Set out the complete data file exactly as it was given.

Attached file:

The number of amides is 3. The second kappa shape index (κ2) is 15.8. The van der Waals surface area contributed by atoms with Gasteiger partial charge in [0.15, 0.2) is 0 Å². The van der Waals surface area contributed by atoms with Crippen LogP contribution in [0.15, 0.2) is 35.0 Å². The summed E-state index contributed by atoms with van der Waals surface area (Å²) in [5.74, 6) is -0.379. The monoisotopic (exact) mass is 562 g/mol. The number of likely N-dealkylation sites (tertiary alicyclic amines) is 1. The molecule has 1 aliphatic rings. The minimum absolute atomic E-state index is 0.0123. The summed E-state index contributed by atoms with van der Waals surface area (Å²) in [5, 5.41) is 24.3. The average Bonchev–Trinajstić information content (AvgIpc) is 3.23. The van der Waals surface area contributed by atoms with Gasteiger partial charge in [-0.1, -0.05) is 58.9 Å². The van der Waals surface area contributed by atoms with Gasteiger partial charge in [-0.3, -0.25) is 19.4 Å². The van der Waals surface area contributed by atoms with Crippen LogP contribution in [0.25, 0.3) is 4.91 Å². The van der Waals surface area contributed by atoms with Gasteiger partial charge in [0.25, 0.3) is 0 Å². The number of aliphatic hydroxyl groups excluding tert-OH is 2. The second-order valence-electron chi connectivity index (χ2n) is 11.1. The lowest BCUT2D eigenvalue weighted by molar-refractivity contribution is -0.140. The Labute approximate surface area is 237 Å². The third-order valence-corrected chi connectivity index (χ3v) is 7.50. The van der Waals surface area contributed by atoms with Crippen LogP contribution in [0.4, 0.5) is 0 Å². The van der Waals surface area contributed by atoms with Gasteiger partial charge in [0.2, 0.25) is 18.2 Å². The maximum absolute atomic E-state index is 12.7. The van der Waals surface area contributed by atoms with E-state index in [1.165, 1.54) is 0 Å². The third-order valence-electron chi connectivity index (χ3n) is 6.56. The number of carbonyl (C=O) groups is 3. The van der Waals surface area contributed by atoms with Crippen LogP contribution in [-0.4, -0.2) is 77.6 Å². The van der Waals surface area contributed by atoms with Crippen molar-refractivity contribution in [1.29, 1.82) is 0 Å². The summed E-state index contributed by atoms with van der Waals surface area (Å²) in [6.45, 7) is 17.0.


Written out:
The number of amides is 3. The second kappa shape index (κ2) is 15.8. The van der Waals surface area contributed by atoms with Gasteiger partial charge in [0.15, 0.2) is 0 Å². The van der Waals surface area contributed by atoms with Crippen LogP contribution in [0.15, 0.2) is 35.0 Å². The summed E-state index contributed by atoms with van der Waals surface area (Å²) in [5.74, 6) is -0.379. The monoisotopic (exact) mass is 562 g/mol. The number of likely N-dealkylation sites (tertiary alicyclic amines) is 1. The molecule has 1 aliphatic rings. The minimum absolute atomic E-state index is 0.0123. The summed E-state index contributed by atoms with van der Waals surface area (Å²) in [5, 5.41) is 24.3. The average Bonchev–Trinajstić information content (AvgIpc) is 3.23. The van der Waals surface area contributed by atoms with Gasteiger partial charge in [-0.1, -0.05) is 58.9 Å². The van der Waals surface area contributed by atoms with Gasteiger partial charge in [-0.3, -0.25) is 19.4 Å². The van der Waals surface area contributed by atoms with Crippen LogP contribution in [0.25, 0.3) is 4.91 Å². The van der Waals surface area contributed by atoms with Gasteiger partial charge in [0.25, 0.3) is 0 Å². The number of aliphatic hydroxyl groups excluding tert-OH is 2. The second-order valence-electron chi connectivity index (χ2n) is 11.1. The lowest BCUT2D eigenvalue weighted by molar-refractivity contribution is -0.140. The Labute approximate surface area is 237 Å². The third-order valence-corrected chi connectivity index (χ3v) is 7.50. The van der Waals surface area contributed by atoms with Crippen LogP contribution in [0.4, 0.5) is 0 Å². The van der Waals surface area contributed by atoms with Gasteiger partial charge in [0.2, 0.25) is 18.2 Å². The maximum absolute atomic E-state index is 12.7. The van der Waals surface area contributed by atoms with E-state index in [1.165, 1.54) is 0 Å². The third-order valence-electron chi connectivity index (χ3n) is 6.56. The number of carbonyl (C=O) groups is 3. The van der Waals surface area contributed by atoms with Crippen LogP contribution in [-0.4, -0.2) is 77.6 Å². The van der Waals surface area contributed by atoms with Crippen molar-refractivity contribution in [1.29, 1.82) is 0 Å². The summed E-state index contributed by atoms with van der Waals surface area (Å²) in [6.45, 7) is 17.0.